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Arquivos Brasileiros de Cardiologia

Print version ISSN 0066-782XOn-line version ISSN 1678-4170

Arq. Bras. Cardiol. vol.110 no.3 São Paulo Mar. 2018  Epub Feb 19, 2018 

Original Article

Urbanization is Associated with Increased Trends in Cardiovascular Mortality Among Indigenous Populations: the PAI Study

Anderson da Costa Armstrong1  3 

Ana Marice Teixeira Ladeia2 

Juracy Marques3 

Dinani Matoso Fialho de Oliveira Armstrong1 

Antonio Marconi Leandro da Silva1 

Jeová Cordeiro de Morais Junior1 

Aldina Barral4 

Luis Claudio Lemos Correia2 

Manoel Barral-Netto4 

João A. C. Lima5 

1Universidade Federal do Vale do São Francisco (UNIVASF), Petrolina, PE - Brazil

2Escola Bahiana de Mediciana e Saúde Pública, Salvador, BA - Brazil

3Universidade do Estado da Bahia (UNEB) , Salvador, BA - Brazil

4Centro de Pesquisas Gonçalo Moniz da Fundação Oswaldo Cruz (FIOCRUZ), Salvador, BA - Brazil

5Johns Hopkins University, Baltimore - USA



The cardiovascular risk burden among diverse indigenous populations is not totally known and may be influenced by lifestyle changes related to the urbanization process.


To investigate the cardiovascular (CV) mortality profile of indigenous populations during a rapid urbanization process largely influenced by governmental infrastructure interventions in Northeast Brazil.


We assessed the mortality of indigenous populations (≥ 30 y/o) from 2007 to 2011 in Northeast Brazil (Bahia and Pernambuco states). Cardiovascular mortality was considered if the cause of death was in the ICD-10 CV disease group or if registered as sudden death. The indigenous populations were then divided into two groups according to the degree of urbanization based on anthropological criteria:9,10 Group 1 - less urbanized tribes (Funi-ô, Pankararu, Kiriri, and Pankararé); and Group 2 - more urbanized tribes (Tuxá, Truká, and Tumbalalá). Mortality rates of highly urbanized cities (Petrolina and Juazeiro) in the proximity of indigenous areas were also evaluated. The analysis explored trends in the percentage of CV mortality for each studied population. Statistical significance was established for p value < 0.05.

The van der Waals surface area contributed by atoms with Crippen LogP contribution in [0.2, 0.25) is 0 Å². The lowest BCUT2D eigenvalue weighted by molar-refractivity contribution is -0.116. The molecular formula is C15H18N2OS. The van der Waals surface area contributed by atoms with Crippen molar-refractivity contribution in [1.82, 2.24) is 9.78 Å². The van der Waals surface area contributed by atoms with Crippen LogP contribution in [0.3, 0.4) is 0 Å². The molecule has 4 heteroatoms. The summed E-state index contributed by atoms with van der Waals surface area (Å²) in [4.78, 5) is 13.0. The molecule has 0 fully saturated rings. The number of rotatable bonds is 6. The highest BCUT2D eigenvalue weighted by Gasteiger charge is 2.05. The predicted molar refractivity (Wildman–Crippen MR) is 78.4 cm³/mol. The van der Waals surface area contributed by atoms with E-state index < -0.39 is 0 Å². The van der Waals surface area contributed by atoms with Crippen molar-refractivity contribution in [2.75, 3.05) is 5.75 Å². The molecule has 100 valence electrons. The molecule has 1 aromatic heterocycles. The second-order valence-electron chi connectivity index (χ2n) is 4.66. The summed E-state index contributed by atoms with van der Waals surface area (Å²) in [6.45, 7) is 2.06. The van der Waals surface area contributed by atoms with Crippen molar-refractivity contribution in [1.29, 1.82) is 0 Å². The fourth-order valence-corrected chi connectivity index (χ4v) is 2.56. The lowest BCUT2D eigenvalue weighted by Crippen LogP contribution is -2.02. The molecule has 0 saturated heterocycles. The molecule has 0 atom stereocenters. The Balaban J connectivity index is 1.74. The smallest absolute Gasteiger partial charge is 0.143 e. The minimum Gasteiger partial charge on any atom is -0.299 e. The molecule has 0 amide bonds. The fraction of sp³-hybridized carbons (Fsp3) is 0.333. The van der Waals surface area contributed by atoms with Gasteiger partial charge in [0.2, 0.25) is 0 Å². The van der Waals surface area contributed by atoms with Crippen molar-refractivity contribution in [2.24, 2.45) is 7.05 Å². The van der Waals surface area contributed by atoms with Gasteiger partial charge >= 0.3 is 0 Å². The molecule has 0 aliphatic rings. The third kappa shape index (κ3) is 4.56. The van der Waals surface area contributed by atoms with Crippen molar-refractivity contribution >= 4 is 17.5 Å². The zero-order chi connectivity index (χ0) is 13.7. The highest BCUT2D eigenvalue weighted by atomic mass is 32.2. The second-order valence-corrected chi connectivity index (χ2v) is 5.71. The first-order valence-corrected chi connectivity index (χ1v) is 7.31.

There were 1,333 indigenous deaths in tribes of Bahia and Pernambuco (2007-2011): 281 in Group 1 (1.8% of the 2012 group population) and 73 in Group 2 (3.7% of the 2012 group population), CV mortality of 24% and 37%, respectively (p = 0.02). In 2007-2009, there were 133 deaths in Group 1 and 44 in Group 2, CV mortality of 23% and 34%, respectively. In 2009-2010, there were 148 deaths in Group 1 and 29 in Group 2, CV mortality of 25% and 41%, respectively.


Urbanization appears to influence increases in CV mortality of indigenous peoples living in traditional tribes. Lifestyle and environmental changes due to urbanization added to suboptimal health care may increase CV risk in this population.

Keywords: Indigenous Population; Cardiovascular Diseases / mortality; Urbanization / trends; Social Change



O risco cardiovascular das diversas comunidades indígenas não está bem estabelecido e pode ser influenciado pelo processo de urbanização a que se submetem esses povos.


Investigar o perfil da mortalidade cardiovascular (CV) das populações indígenas durante o rápido processo de urbanização altamente influenciado por intervenções governamentais de infraestrutura no Nordeste do Brasil.


Avaliamos a mortalidade de populações indígenas (≥ 30 anos) do Vale do São Francisco (Bahia e Pernambuco) no período de 2007-2011. Considerou-se mortalidade CV se a causa de morte constasse no grupo de doenças CV do CID-10 ou se tivesse sido registrada como morte súbita. As populações indígenas foram divididas em dois grupos conforme o grau de urbanização baseado em critérios antropológicos: Grupo 1 - menos urbanizadas (Funi-ô, Pankararu, Kiriri e Pankararé); e Grupo 2 - mais urbanizadas (Tuxá, Truká e Tumbalalá). Taxas de mortalidade de cidades altamente urbanizadas (Petrolina e Juazeiro) nas proximidades das áreas indígenas foram também avaliadas. A análise explorou tendências na porcentagem de mortalidade CV para cada população estudada. Adotou-se o valor de p < 0,05 como significância estatística.


Houve 1.333 mortes indígenas nas tribos da Bahia e de Pernambuco (2007-2011): 281 no Grupo 1 (1,8% da população de 2012) e 73 no Grupo 2 (3,7% da população de 2012), mortalidade CV de 24% e 37%, respectivamente (p = 0,02). Entre 2007 e 2009, houve 133 mortes no Grupo 1 e 44 no Grupo 2, mortalidade CV de 23% e 34%, respectivamente. Entre 2009 e 2010, houve 148 mortes no Grupo 1 e 29 no Grupo 2, mortalidade CV de 25% e 41%, respectivamente.